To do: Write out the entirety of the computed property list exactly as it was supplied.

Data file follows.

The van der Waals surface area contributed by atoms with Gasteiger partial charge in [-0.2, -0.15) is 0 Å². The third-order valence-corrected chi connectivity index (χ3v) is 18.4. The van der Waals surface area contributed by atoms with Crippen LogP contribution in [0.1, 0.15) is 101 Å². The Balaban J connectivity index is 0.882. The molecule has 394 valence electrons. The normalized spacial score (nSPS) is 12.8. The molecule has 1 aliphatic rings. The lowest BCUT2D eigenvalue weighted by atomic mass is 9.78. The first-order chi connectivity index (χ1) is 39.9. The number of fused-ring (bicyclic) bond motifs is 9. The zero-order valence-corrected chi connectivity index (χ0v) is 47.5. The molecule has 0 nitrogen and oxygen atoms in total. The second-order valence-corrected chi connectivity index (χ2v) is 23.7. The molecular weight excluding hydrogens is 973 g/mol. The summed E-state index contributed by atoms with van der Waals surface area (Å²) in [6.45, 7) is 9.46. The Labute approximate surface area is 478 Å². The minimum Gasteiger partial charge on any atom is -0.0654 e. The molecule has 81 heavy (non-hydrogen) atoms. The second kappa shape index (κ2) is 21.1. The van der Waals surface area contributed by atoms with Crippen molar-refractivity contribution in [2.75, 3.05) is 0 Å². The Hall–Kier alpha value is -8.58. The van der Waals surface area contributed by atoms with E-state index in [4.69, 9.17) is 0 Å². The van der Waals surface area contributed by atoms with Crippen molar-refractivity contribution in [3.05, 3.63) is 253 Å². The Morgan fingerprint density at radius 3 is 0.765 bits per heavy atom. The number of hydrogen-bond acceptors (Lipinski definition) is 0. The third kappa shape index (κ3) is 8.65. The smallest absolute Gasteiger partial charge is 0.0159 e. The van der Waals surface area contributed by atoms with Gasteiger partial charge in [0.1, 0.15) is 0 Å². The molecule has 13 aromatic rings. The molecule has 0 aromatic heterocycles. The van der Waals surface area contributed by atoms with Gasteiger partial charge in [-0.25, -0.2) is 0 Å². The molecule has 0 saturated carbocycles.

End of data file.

The van der Waals surface area contributed by atoms with Gasteiger partial charge in [-0.2, -0.15) is 0 Å². The third-order valence-corrected chi connectivity index (χ3v) is 18.4. The van der Waals surface area contributed by atoms with Crippen LogP contribution in [0.1, 0.15) is 101 Å². The Balaban J connectivity index is 0.882. The molecule has 394 valence electrons. The normalized spacial score (nSPS) is 12.8. The molecule has 1 aliphatic rings. The lowest BCUT2D eigenvalue weighted by atomic mass is 9.78. The first-order chi connectivity index (χ1) is 39.9. The number of fused-ring (bicyclic) bond motifs is 9. The zero-order valence-corrected chi connectivity index (χ0v) is 47.5. The molecule has 0 nitrogen and oxygen atoms in total. The second-order valence-corrected chi connectivity index (χ2v) is 23.7. The molecular weight excluding hydrogens is 973 g/mol. The summed E-state index contributed by atoms with van der Waals surface area (Å²) in [6.45, 7) is 9.46. The Labute approximate surface area is 478 Å². The minimum Gasteiger partial charge on any atom is -0.0654 e. The molecule has 81 heavy (non-hydrogen) atoms. The second kappa shape index (κ2) is 21.1. The van der Waals surface area contributed by atoms with Crippen molar-refractivity contribution in [2.75, 3.05) is 0 Å². The Hall–Kier alpha value is -8.58. The van der Waals surface area contributed by atoms with E-state index in [4.69, 9.17) is 0 Å². The van der Waals surface area contributed by atoms with Crippen molar-refractivity contribution in [3.05, 3.63) is 253 Å². The Morgan fingerprint density at radius 3 is 0.765 bits per heavy atom. The number of hydrogen-bond acceptors (Lipinski definition) is 0. The third kappa shape index (κ3) is 8.65. The smallest absolute Gasteiger partial charge is 0.0159 e. The van der Waals surface area contributed by atoms with Gasteiger partial charge in [0.1, 0.15) is 0 Å². The molecule has 13 aromatic rings. The molecule has 0 aromatic heterocycles. The van der Waals surface area contributed by atoms with Gasteiger partial charge in [-0.25, -0.2) is 0 Å². The molecule has 0 saturated carbocycles.